A Conversation with Bill Loehfelm

Emilie: So Bill, in your other books, you’ve written about Staten Island and I wonder what it’s been like writing about Staten Island while living in New Orleans, living in this rich city?

Bill: Well, it certainly provides contrast. Staten Island and New Orleans are not very alike. Also, being away from a place, it changes in your imagination. And so, I didn’t remember it exactly like it was. A lot of things got moved around and changed. It was a little easier, I think, to let my imagination run wild and to change things and make things different, than if I was walking out the door and seeing ‘Oh, this thing isn’t there.’ So, it’s a little easier, being away from a place.

E: That brings me to my next question, because you’re currently writing a book set in New Orleans, correct?

B: Yes.

E: So now, you live in New Orleans and you’re writing about New Orleans, so we’ve lost that sort of time distance. So, what are the challenges, what are you enjoying about writing about New Orleans?

B: Writing about New Orleans is a challenge, any writer will tell you that. I think part of what you have to do is not get caught up in writing about New Orleans and just write about where you live ’cause there’s so much cliché and there’s almost a standard repertoire of images and attributes. You have to let go of it, of trying to be perfect, and just let it be the imaginative New Orleans, rather than trying to make it the real New Orleans. Cause you’ll drive yourself crazy trying to get every detail right.

E: That sounds right to me. So, in The Devil She Knows, you introduce us to Maureen Coughlin. Where did she come from? I know I’ve asked you this before, but I’m just really fascinated by where she originally popped up, how much she’s changed since then, how she introduced herself to you.

B: She started in a piece of flash fiction, about a woman at a bus stop in New York, standing there in a tuxedo in the middle of the day at a bus stop. You just start asking questions: “Why is she wearing a tuxedo, why is she wearing it in the middle of the day, why is she wearing it at a bus stop?” Yeah. She was going to work. She was either going to or coming from work, most likely at a diner. So that story was really the start and she kept coming back in different incarnations. Longer short stories, side character in other short stories. She had different names and she was a slightly different person. She finally coalesced into this full person in this book.

E: What do you think it is about Maureen that was begging you to write about her?

B: That’s a good question. I’m not sure, exactly.

E: That’s why you’re writing about her – to figure out what it is about her?

B: Yes. You don’t really know what she’s going to do or say next and you kinda’ get the feeling that she doesn’t. You have a character who’s really just making up a life as she goes along. She makes it fun to write about her.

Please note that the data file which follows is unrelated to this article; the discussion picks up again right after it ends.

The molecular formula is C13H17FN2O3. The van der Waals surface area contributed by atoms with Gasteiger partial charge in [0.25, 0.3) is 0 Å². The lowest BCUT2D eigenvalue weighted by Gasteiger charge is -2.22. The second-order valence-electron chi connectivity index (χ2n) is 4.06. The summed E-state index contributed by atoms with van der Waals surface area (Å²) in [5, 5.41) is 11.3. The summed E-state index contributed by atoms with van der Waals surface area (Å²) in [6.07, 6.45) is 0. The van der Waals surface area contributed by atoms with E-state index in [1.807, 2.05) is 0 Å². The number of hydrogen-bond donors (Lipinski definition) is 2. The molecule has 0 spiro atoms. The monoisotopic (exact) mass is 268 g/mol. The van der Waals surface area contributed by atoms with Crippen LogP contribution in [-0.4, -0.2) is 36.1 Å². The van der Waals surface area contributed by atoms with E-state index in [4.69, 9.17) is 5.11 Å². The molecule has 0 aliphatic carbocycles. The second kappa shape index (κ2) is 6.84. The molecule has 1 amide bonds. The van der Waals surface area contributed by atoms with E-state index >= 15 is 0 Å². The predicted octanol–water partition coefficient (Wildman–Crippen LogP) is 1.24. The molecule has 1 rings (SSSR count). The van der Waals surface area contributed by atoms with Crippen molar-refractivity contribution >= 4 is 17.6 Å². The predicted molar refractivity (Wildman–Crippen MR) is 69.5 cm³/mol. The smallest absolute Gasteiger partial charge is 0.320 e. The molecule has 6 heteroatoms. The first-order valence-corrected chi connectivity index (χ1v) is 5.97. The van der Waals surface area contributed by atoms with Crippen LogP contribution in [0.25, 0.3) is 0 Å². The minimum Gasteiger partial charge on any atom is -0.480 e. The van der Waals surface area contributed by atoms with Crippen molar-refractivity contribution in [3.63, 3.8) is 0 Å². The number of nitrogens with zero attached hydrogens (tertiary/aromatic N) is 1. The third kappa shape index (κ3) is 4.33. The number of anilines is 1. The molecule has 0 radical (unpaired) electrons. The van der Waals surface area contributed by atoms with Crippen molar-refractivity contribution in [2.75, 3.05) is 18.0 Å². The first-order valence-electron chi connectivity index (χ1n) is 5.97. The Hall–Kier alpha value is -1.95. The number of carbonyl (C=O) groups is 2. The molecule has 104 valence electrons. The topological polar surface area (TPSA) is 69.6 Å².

E: I don’t want to give away too much, but she chooses a life path, ish, at the end of the book. Did you know, beginning to write the book, that she was going to go down that path, from the beginning of the process, or did you discover that in the process of writing this book?

B: No, I discovered that in the process. She makes a decision. This is the first book in a series, and she wasn’t supposed to be a series character. She was supposed to be the end.

E: She was supposed to be flash fiction, right?

B: Yes, yeah, exactly. She keeps demanding more and I keep giving it to her. Our relationship works that way. This was supposed to be a one-off, but she makes a decision in the book that led me to realize that she was a series character.

E: The way you just described her, now I have to wonder, is AC, your wife, ever jealous of Maureen, because Maureen’s demanding more and more and you just have to give it to Maureen?

B: Oh, no. No. Maureen provides well for both of us.

E: So she provides as well as demands?

B: Yes.

E: That’s good. So, I was going to ask you two questions about being a writer. The first, because I know you’ve done a lot of other things, what was the most surprising thing to you about establishing a writing life, becoming  a writer seriously? What surprised you the most?

B: Two things. The amount of insecurity, that each book is its own thing where you panic about having to fill all these pages. It helps a little bit when you’re like, “Okay, I’ve done it before,” but I don’t think you ever get to a point where you’re like, “Oh, this is how you do it,” where it’s all figured out. And the degree to which people think it’s easy. When I first got published, somebody told me I was gonna’ be shocked at how many people were writing a book too. And it turned out to be true. “Oh, if I just had the time.”

E: The classic.

B: Yeah.

E: And it does take a lot of time, but what else would you say it takes, besides time?

B: Discipline. Anybody can start a book, not everybody can finish a book.

E: Good point. And the last question, what’s the best bit of writing advice you’ve ever been told or given or stumbled upon?

B: Just to stick with it. Somebody described it as a craft-long apprenticeship. It’s your occupation. You have to be disciplined. And I guess the best piece of advice I got was you have to be the first person to take yourself seriously, ’cause if you don’t, no one else will. You can’t sit around waiting for someone else to decide that you’re a writer. You have to make that decision, that commitment, yourself and carry it forward from there. And not let anybody tell you differently.

E: That’s a very good piece of advice. Well, thank you. We look forward to seeing you October 13th at Tipitina’s.

B: I look forward to being there.